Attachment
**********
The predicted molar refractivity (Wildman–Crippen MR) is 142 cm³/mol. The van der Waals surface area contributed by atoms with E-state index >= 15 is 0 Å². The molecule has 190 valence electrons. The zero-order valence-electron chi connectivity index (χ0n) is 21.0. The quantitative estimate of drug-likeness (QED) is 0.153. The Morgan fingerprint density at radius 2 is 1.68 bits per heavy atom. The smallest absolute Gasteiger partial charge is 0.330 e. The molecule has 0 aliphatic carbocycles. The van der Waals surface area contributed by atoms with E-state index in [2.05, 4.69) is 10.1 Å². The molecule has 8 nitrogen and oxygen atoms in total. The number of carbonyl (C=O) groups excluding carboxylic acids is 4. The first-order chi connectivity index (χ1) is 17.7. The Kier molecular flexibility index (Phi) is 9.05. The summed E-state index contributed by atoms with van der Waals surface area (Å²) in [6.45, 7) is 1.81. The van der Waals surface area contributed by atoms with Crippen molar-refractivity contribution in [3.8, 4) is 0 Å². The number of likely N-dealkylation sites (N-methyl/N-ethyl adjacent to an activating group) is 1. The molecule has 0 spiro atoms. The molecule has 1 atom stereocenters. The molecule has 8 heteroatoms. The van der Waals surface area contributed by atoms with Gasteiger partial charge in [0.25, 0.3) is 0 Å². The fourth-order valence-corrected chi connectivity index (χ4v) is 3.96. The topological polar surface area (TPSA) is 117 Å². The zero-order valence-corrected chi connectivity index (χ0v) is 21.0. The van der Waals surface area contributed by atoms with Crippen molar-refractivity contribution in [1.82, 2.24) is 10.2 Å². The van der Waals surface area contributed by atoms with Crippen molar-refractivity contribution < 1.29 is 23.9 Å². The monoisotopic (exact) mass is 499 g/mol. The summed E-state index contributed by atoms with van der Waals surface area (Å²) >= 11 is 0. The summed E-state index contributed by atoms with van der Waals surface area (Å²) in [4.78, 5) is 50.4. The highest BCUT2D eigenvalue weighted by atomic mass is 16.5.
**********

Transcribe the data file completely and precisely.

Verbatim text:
The predicted molar refractivity (Wildman–Crippen MR) is 142 cm³/mol. The van der Waals surface area contributed by atoms with E-state index >= 15 is 0 Å². The molecule has 190 valence electrons. The zero-order valence-electron chi connectivity index (χ0n) is 21.0. The quantitative estimate of drug-likeness (QED) is 0.153. The Morgan fingerprint density at radius 2 is 1.68 bits per heavy atom. The smallest absolute Gasteiger partial charge is 0.330 e. The molecule has 0 aliphatic carbocycles. The van der Waals surface area contributed by atoms with E-state index in [2.05, 4.69) is 10.1 Å². The molecule has 8 nitrogen and oxygen atoms in total. The number of carbonyl (C=O) groups excluding carboxylic acids is 4. The first-order chi connectivity index (χ1) is 17.7. The Kier molecular flexibility index (Phi) is 9.05. The summed E-state index contributed by atoms with van der Waals surface area (Å²) in [6.45, 7) is 1.81. The van der Waals surface area contributed by atoms with Crippen molar-refractivity contribution in [3.8, 4) is 0 Å². The number of likely N-dealkylation sites (N-methyl/N-ethyl adjacent to an activating group) is 1. The molecule has 0 spiro atoms. The molecule has 1 atom stereocenters. The molecule has 8 heteroatoms. The van der Waals surface area contributed by atoms with Gasteiger partial charge in [0.25, 0.3) is 0 Å². The fourth-order valence-corrected chi connectivity index (χ4v) is 3.96. The topological polar surface area (TPSA) is 117 Å². The zero-order valence-corrected chi connectivity index (χ0v) is 21.0. The van der Waals surface area contributed by atoms with Crippen molar-refractivity contribution in [1.82, 2.24) is 10.2 Å². The van der Waals surface area contributed by atoms with Crippen molar-refractivity contribution < 1.29 is 23.9 Å². The monoisotopic (exact) mass is 499 g/mol. The summed E-state index contributed by atoms with van der Waals surface area (Å²) >= 11 is 0. The summed E-state index contributed by atoms with van der Waals surface area (Å²) in [4.78, 5) is 50.4. The highest BCUT2D eigenvalue weighted by atomic mass is 16.5.